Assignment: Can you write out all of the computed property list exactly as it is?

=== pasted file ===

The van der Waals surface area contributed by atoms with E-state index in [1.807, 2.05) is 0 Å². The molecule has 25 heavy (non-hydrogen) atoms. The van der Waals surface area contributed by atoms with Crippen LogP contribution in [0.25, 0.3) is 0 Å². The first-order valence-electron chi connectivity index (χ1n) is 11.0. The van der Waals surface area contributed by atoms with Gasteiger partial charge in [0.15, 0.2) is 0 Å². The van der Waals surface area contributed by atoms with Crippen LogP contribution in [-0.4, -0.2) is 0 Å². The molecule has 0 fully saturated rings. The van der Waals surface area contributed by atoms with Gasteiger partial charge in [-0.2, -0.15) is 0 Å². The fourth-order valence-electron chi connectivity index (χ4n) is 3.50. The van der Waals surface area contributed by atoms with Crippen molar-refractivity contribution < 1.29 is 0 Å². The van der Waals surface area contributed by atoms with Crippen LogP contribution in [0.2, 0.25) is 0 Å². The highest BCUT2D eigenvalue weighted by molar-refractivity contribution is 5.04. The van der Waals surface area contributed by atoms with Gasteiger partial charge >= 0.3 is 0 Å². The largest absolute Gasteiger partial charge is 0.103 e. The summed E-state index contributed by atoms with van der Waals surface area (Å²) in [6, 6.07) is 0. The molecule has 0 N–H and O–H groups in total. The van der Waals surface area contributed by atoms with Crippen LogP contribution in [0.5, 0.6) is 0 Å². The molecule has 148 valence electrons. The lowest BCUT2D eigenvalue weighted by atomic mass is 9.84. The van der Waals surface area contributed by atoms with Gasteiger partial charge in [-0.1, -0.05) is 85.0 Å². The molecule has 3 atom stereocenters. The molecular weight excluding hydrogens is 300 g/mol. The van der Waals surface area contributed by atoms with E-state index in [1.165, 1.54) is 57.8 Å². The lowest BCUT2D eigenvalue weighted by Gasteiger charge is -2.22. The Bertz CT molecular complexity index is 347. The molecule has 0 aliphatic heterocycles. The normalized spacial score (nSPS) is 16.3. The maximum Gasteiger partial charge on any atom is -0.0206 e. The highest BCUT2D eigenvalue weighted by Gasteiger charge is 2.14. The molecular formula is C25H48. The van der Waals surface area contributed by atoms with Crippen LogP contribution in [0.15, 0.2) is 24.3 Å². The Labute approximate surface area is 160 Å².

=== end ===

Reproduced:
The van der Waals surface area contributed by atoms with E-state index in [1.807, 2.05) is 0 Å². The molecule has 25 heavy (non-hydrogen) atoms. The van der Waals surface area contributed by atoms with Crippen LogP contribution in [0.25, 0.3) is 0 Å². The first-order valence-electron chi connectivity index (χ1n) is 11.0. The van der Waals surface area contributed by atoms with Gasteiger partial charge in [0.15, 0.2) is 0 Å². The van der Waals surface area contributed by atoms with Crippen LogP contribution in [-0.4, -0.2) is 0 Å². The molecule has 0 fully saturated rings. The van der Waals surface area contributed by atoms with Gasteiger partial charge in [-0.2, -0.15) is 0 Å². The fourth-order valence-electron chi connectivity index (χ4n) is 3.50. The van der Waals surface area contributed by atoms with Crippen molar-refractivity contribution < 1.29 is 0 Å². The van der Waals surface area contributed by atoms with Crippen LogP contribution in [0.2, 0.25) is 0 Å². The highest BCUT2D eigenvalue weighted by molar-refractivity contribution is 5.04. The van der Waals surface area contributed by atoms with Gasteiger partial charge >= 0.3 is 0 Å². The largest absolute Gasteiger partial charge is 0.103 e. The summed E-state index contributed by atoms with van der Waals surface area (Å²) in [6, 6.07) is 0. The molecule has 0 N–H and O–H groups in total. The van der Waals surface area contributed by atoms with Crippen LogP contribution in [0.5, 0.6) is 0 Å². The molecule has 148 valence electrons. The lowest BCUT2D eigenvalue weighted by atomic mass is 9.84. The van der Waals surface area contributed by atoms with Gasteiger partial charge in [-0.1, -0.05) is 85.0 Å². The molecule has 3 atom stereocenters. The molecular weight excluding hydrogens is 300 g/mol. The van der Waals surface area contributed by atoms with E-state index in [1.165, 1.54) is 57.8 Å². The lowest BCUT2D eigenvalue weighted by Gasteiger charge is -2.22. The Bertz CT molecular complexity index is 347. The molecule has 0 aliphatic heterocycles. The normalized spacial score (nSPS) is 16.3. The maximum Gasteiger partial charge on any atom is -0.0206 e. The highest BCUT2D eigenvalue weighted by Gasteiger charge is 2.14. The molecular formula is C25H48. The van der Waals surface area contributed by atoms with Crippen LogP contribution in [0.15, 0.2) is 24.3 Å². The Labute approximate surface area is 160 Å².